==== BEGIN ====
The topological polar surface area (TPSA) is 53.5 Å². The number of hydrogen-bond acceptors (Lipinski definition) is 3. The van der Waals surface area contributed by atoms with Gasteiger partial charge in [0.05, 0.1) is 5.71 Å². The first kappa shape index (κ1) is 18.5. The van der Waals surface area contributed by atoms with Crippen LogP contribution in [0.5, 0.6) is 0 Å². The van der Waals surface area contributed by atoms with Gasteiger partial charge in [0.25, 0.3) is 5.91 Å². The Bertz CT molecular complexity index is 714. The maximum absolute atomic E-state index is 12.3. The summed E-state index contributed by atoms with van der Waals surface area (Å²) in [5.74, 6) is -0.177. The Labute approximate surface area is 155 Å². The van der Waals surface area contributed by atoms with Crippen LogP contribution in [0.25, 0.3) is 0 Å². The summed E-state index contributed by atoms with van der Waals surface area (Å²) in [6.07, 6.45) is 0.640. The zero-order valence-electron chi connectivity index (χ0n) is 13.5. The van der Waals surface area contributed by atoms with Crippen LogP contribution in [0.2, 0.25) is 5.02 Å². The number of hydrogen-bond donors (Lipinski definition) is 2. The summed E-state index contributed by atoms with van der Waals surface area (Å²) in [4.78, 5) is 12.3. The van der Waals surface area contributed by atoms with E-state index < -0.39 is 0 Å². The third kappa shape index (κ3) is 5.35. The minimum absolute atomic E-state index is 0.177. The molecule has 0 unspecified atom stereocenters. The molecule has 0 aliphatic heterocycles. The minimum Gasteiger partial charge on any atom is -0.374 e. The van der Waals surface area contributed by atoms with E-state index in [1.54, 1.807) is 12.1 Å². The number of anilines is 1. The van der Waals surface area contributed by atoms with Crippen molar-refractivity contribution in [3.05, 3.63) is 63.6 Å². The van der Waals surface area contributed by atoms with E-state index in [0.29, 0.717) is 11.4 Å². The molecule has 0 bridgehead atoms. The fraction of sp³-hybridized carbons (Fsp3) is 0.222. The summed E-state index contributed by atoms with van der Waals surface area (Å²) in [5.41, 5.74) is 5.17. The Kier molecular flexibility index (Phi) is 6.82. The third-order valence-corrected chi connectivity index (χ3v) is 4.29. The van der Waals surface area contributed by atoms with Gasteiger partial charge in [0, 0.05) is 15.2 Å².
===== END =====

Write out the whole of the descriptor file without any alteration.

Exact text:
The topological polar surface area (TPSA) is 53.5 Å². The number of hydrogen-bond acceptors (Lipinski definition) is 3. The van der Waals surface area contributed by atoms with Gasteiger partial charge in [0.05, 0.1) is 5.71 Å². The first kappa shape index (κ1) is 18.5. The van der Waals surface area contributed by atoms with Crippen LogP contribution in [0.5, 0.6) is 0 Å². The van der Waals surface area contributed by atoms with Gasteiger partial charge in [0.25, 0.3) is 5.91 Å². The Bertz CT molecular complexity index is 714. The maximum absolute atomic E-state index is 12.3. The summed E-state index contributed by atoms with van der Waals surface area (Å²) in [5.74, 6) is -0.177. The Labute approximate surface area is 155 Å². The van der Waals surface area contributed by atoms with Crippen LogP contribution in [0.25, 0.3) is 0 Å². The summed E-state index contributed by atoms with van der Waals surface area (Å²) in [6.07, 6.45) is 0.640. The zero-order valence-electron chi connectivity index (χ0n) is 13.5. The van der Waals surface area contributed by atoms with Crippen LogP contribution in [0.2, 0.25) is 5.02 Å². The number of hydrogen-bond donors (Lipinski definition) is 2. The summed E-state index contributed by atoms with van der Waals surface area (Å²) in [4.78, 5) is 12.3. The van der Waals surface area contributed by atoms with E-state index < -0.39 is 0 Å². The third kappa shape index (κ3) is 5.35. The minimum absolute atomic E-state index is 0.177. The molecule has 0 unspecified atom stereocenters. The molecule has 0 aliphatic heterocycles. The minimum Gasteiger partial charge on any atom is -0.374 e. The van der Waals surface area contributed by atoms with E-state index in [1.54, 1.807) is 12.1 Å². The number of anilines is 1. The van der Waals surface area contributed by atoms with Crippen molar-refractivity contribution in [3.05, 3.63) is 63.6 Å². The van der Waals surface area contributed by atoms with E-state index in [0.29, 0.717) is 11.4 Å². The molecule has 0 bridgehead atoms. The fraction of sp³-hybridized carbons (Fsp3) is 0.222. The summed E-state index contributed by atoms with van der Waals surface area (Å²) in [5.41, 5.74) is 5.17. The Kier molecular flexibility index (Phi) is 6.82. The third-order valence-corrected chi connectivity index (χ3v) is 4.29. The van der Waals surface area contributed by atoms with Gasteiger partial charge in [0, 0.05) is 15.2 Å².